News / Africa

Zimbabwe Rights Groups Fear for Media Freedom Before Election

Election campaign posters are pictured near Zimbabweans walking on a street blocked by uncollected garbage in Harare, July 17, 2013.
Election campaign posters are pictured near Zimbabweans walking on a street blocked by uncollected garbage in Harare, July 17, 2013.
Anita Powell
— Zimbabwe’s media landscape has grown in the past year to include several independent media groups that are joining the powerful state broadcaster in reporting on next week’s election. But rights groups say they are still seeing “low-level repression” of journalists.  

Rights groups and media watchers agree that Zimbabweans will have more media choices during this election than in previous years.

But more, says the Committee to Protect Journalists, does not necessarily mean better.

In the past 18 months, the government has licensed two new radio stations, says CPJ Africa Program Coordinator Sue Valentine. But, she said, those voices are largely drowned out by state media, which she said clearly favors President Robert Mugabe’s ZANU-PF party. Mr. Mugabe will lead his party's ticket on the July 31 election.

“So there are some chinks in the general armor of silence," she said. "But state media does remain dominant in terms of its reach around the country.  ... If the state broadcaster, if it were behaving according to journalistic ethics, if it were behaving more more like a public broadcaster and offering equal time or proportionate time to different parties, I think then it would not be a problem ...  But it is because you have such a slanted state media that I think the problem exists.”

Mugabe, who is 89, has led Zimbabwe since its independence in 1980. He is running again, though a recently approved constitution limits him to just two more five-year terms.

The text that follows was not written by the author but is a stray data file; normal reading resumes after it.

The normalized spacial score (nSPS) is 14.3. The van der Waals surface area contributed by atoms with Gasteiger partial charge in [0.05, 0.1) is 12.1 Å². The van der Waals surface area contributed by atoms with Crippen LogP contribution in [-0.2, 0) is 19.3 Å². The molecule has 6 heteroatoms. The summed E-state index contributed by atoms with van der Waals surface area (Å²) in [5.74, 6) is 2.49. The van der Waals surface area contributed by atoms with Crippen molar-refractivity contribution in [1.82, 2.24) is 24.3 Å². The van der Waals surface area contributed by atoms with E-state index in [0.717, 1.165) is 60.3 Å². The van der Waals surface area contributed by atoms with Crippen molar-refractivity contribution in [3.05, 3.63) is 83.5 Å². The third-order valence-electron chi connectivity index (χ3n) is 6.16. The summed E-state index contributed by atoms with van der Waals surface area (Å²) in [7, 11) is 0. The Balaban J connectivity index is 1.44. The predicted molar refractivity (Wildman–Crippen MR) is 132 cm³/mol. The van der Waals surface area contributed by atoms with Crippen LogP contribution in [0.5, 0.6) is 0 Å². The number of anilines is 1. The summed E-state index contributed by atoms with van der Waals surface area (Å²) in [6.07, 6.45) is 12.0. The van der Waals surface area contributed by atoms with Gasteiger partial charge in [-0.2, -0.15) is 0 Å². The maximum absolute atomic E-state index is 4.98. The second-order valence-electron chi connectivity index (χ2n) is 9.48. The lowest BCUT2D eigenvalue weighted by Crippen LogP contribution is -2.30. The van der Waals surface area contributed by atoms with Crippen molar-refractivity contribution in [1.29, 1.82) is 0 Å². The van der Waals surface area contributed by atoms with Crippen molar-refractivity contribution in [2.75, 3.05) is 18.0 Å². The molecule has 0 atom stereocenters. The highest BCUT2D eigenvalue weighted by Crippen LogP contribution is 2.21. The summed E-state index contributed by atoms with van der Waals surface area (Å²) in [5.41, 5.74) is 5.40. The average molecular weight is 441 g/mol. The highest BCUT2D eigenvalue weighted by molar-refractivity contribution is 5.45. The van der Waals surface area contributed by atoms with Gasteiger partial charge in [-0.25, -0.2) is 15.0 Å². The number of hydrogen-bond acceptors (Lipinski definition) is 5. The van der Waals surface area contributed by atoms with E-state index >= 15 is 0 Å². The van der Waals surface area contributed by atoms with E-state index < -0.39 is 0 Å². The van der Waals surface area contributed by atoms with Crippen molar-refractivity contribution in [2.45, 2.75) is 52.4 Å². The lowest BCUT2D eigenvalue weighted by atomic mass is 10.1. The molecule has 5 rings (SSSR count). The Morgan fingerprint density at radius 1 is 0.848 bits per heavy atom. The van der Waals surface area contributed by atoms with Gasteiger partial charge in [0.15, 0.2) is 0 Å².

The 2008 elections were marred by violence, which rights groups largely attributed to Mugabe’s security forces. Mugabe agreed to form a power-sharing government with the opposition; with this vote, he seeks to free himself from that troubled pact.

Valentine said the group’s concerns are not only about the government: she cited reports of intimidation and attacks by what appear to be opposition supporters.

Human Rights Watch’s Africa Advocacy Director Tiseke Kasambala said while the media landscape does look better than it has in the past, the rights watchdog is still concerned. She echoed concerns the state media reports more on the ruling party than on the opposition, and said her group had also documented the opposition-linked attacks.

She also said that years of intimidation and harassment have led many independent journalists to self-censor.

“While there has been an improvement in media freedoms in the country, this is not to say that concerns to not remain around the ongoing low-level repression and intimidation against journalists, especially with restrictive laws hanging over their heads,” said Kasambala.

Valentine said the need for an unfettered media goes beyond just one election.

“Zimbabwe used to be a thriving economy, an exporter of grain to the region, and this has all disappeared over the last 10 years, tragically," she said. "And a critical media that can be saying, ‘what has happened?  Where is this money going?  How is our economy being managed?  What are the choices that citizens have around them?"

She said, "People do not have jobs, why is this the case?’ Those are the kind of questions that a critical media should be able to ask, and a responsive leader would want to hear, in order to address these things and to govern in the interests of citizens, as opposed to in the interests of the elite.”

Without many of those questions asked or answered elections will proceed on Wednesday.

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